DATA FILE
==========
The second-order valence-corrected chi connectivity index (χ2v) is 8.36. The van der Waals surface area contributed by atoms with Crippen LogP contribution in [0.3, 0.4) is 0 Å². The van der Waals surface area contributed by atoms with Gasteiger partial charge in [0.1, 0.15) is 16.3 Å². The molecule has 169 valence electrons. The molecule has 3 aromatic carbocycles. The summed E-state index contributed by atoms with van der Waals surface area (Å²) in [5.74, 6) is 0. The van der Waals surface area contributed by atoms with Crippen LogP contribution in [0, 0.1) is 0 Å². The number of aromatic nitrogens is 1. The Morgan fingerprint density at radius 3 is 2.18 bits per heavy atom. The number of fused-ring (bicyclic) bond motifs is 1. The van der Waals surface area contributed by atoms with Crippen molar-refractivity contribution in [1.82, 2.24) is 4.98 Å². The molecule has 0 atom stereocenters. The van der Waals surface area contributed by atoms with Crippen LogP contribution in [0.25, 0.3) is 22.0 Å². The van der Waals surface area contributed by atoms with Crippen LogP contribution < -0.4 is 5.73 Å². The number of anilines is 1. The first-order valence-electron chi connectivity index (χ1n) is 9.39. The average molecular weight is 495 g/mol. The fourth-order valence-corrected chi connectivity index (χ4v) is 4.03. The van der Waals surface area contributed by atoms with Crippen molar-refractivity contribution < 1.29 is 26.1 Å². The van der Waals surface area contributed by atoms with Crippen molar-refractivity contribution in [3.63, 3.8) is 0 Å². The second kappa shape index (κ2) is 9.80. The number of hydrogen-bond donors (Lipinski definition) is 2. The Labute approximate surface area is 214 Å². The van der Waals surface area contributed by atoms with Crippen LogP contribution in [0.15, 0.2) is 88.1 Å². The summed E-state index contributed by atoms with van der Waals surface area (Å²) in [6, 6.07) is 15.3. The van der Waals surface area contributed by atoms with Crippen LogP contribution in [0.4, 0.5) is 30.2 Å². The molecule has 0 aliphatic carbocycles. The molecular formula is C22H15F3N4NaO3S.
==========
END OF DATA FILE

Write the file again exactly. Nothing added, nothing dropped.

The second-order valence-corrected chi connectivity index (χ2v) is 8.36. The van der Waals surface area contributed by atoms with Crippen LogP contribution in [0.3, 0.4) is 0 Å². The van der Waals surface area contributed by atoms with Gasteiger partial charge in [0.1, 0.15) is 16.3 Å². The molecule has 169 valence electrons. The molecule has 3 aromatic carbocycles. The summed E-state index contributed by atoms with van der Waals surface area (Å²) in [5.74, 6) is 0. The van der Waals surface area contributed by atoms with Crippen LogP contribution in [0, 0.1) is 0 Å². The number of aromatic nitrogens is 1. The Morgan fingerprint density at radius 3 is 2.18 bits per heavy atom. The number of fused-ring (bicyclic) bond motifs is 1. The van der Waals surface area contributed by atoms with Crippen molar-refractivity contribution in [1.82, 2.24) is 4.98 Å². The molecule has 0 atom stereocenters. The van der Waals surface area contributed by atoms with Crippen LogP contribution in [0.25, 0.3) is 22.0 Å². The van der Waals surface area contributed by atoms with Crippen LogP contribution < -0.4 is 5.73 Å². The number of anilines is 1. The first-order valence-electron chi connectivity index (χ1n) is 9.39. The average molecular weight is 495 g/mol. The fourth-order valence-corrected chi connectivity index (χ4v) is 4.03. The van der Waals surface area contributed by atoms with Crippen molar-refractivity contribution < 1.29 is 26.1 Å². The van der Waals surface area contributed by atoms with Crippen molar-refractivity contribution in [3.63, 3.8) is 0 Å². The second kappa shape index (κ2) is 9.80. The number of hydrogen-bond donors (Lipinski definition) is 2. The Labute approximate surface area is 214 Å². The van der Waals surface area contributed by atoms with Crippen LogP contribution in [0.15, 0.2) is 88.1 Å². The summed E-state index contributed by atoms with van der Waals surface area (Å²) in [6, 6.07) is 15.3. The van der Waals surface area contributed by atoms with Crippen LogP contribution in [0.4, 0.5) is 30.2 Å². The molecule has 0 aliphatic carbocycles. The molecular formula is C22H15F3N4NaO3S.